Haynes v. Gidley

Filing 17

ORDER Construing 15 Motion for Certificate of Appealability as Motion for Reconsideration, Denying Reconsideration, and Granting Motion to Proceed IFP on Appeal. Signed by District Judge Sean F. Cox. (JMcC)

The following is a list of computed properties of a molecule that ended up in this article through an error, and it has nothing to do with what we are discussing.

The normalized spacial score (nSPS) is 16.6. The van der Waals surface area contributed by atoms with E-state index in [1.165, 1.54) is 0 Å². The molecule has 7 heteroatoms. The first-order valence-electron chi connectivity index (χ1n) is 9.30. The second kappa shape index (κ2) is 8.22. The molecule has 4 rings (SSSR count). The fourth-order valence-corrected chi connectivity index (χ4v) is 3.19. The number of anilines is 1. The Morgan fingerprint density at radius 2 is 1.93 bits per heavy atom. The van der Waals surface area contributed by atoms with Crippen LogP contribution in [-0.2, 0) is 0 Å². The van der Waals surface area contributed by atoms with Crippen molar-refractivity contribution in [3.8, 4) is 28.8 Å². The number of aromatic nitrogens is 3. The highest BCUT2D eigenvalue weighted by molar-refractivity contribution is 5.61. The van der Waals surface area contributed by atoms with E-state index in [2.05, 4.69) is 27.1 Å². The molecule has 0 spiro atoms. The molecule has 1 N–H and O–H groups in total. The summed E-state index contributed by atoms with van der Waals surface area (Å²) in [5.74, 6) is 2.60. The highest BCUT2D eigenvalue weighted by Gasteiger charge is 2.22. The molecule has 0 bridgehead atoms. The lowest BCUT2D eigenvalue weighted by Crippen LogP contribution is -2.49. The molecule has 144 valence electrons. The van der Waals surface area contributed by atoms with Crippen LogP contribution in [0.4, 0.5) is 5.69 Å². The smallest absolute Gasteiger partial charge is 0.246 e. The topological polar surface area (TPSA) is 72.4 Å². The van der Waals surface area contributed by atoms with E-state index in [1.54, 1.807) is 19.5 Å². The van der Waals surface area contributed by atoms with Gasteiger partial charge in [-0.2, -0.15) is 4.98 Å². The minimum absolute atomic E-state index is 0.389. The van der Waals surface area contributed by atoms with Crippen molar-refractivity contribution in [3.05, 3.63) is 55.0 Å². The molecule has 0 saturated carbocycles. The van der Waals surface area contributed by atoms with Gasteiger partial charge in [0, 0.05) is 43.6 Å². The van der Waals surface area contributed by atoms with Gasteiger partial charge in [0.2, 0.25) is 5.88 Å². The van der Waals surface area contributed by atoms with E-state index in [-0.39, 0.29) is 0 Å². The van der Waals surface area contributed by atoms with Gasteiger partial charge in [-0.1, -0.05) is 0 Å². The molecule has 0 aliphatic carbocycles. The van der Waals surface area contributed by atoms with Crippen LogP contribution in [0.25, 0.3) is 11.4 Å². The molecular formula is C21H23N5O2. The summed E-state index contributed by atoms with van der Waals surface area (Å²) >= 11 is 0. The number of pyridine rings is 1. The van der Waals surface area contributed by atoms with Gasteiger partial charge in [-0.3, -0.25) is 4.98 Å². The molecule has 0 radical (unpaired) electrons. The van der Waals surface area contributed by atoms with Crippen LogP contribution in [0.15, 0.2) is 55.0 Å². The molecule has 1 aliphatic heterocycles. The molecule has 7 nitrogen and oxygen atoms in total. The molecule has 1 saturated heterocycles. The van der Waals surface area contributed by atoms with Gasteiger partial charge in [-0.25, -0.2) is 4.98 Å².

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UNITED STATES DISTRICT COURT EASTERN DISTRICT OF MICHIGAN SOUTHERN DIVISION TROY HAYNES, Case Number: 2:14-CV-13195 HONORABLE SEAN F. COX Petitioner, v. LORI GIDLEY, Respondent. / ORDER CONSTRUING PETITIONER’S MOTION FOR CERTIFICATE OF APPEALABILITY AS MOTION FOR RECONSIDERATION, DENYING RECONSIDERATION, AND GRANTING MOTION TO PROCEED IN FORMA PAUPERIS ON APPEAL Petitioner Troy Haynes filed a petition for a writ of habeas corpus pursuant to 28 U.S.C. § 2254. Petitioner challenged his 2010 convictions for two counts of first-degree home invasion, extortion, and unarmed robbery. On September 2, 2016, the Court issued an Opinion and Order Denying Petition for Writ of Habeas Corpus and Denying Certificate of Appealability. Petitioner has now filed a “Motion for Certificate of Appealability” and a “Motion to Proceed In Forma Pauperis on Appeal.” Because the Court already has denied a certificate of appealability, the Court construes Petitioner’s motion as requesting reconsideration of its decision and denies reconsideration. The Court grants Petitioner leave to proceed in forma pauperis on appeal. Motions for reconsideration may be granted when the moving party shows (1) a “palpable defect,” (2) by which the court and the parties were misled, and (3) the correction of which will result in a different disposition of the case. E.D. Mich. L.R. 7.1(h)(3). A “palpable defect” is a “defect which is obvious, clear, unmistakable, manifest or plain.” Olson v. The Home Depot, 321 F. Supp. 2d 872, 874 (E.D. Mich. 2004). The Court denied a certificate of appealability (COA) because reasonable jurists could not “debate whether (or, for that matter, agree that) the petition should have been resolved in a different manner” or that the issues presented were “adequate to deserve encouragement to proceed further.” Slack v. McDaniel, 529 U.S. 473, 484 (2000) (citation omitted). Petitioner’s motion simply reasserts arguments advanced in his petition and, therefore, fails to allege sufficient grounds upon which to grant reconsideration. L.R. 7.1(h)(3) (“[T]he Court will not grant motions for rehearing or reconsideration that merely present the same issues relied upon by the Court, either expressly or by reasonable implication.”). The Court’s decision denying a COA was not based upon a palpable defect by which the Court was misled and the Court will deny the motion. Also before the Court is Petitioner’s Motion to Proceed In Forma Pauperis on Appeal. Federal Rule of Appellate Procedure 24(a)(1) provides that a party to a districtcourt action who desires to appeal in forma pauperis must file a motion in the district court. An appeal may not be taken in forma pauperis if the court determines that it is not taken in good faith. 28 U.S.C. § 1915(a)(3). “[T]o determine that an appeal is in good faith, a court need only find that a reasonable person could suppose that the appeal has 2 some merit.” Walker v. O’Brien, 216 F.3d 626, 631 (7th Cir. 2000). While the Court held that jurists of reason would not find the Court’s decision that the petition was meritless to be debatable or wrong, the Court finds that an appeal may be taken in good faith. Accordingly, the Court DENIES Petitioner’s “Motion for Certificate of Appealability” (ECF No. 15), which the Court has construed as a “Motion for Reconsideration.” The Court GRANTS Petitioner’s Motion to Proceed In Forma Pauperis on Appeal (ECF No. 16). SO ORDERED. Dated: October 18, 2016 S/ Sean F. Cox Sean F. Cox U. S. District Judge I hereby certify that on October 18, 2016, the foregoing document was served on counsel of record via electronic means and upon Troy Haynes via First Class mail at the address below: Troy Haynes 199141 MUSKEGON CORRECTIONAL FACILITY 2400 S. SHERIDAN MUSKEGON, MI 49442 S/ J. McCoy Case Manager 3

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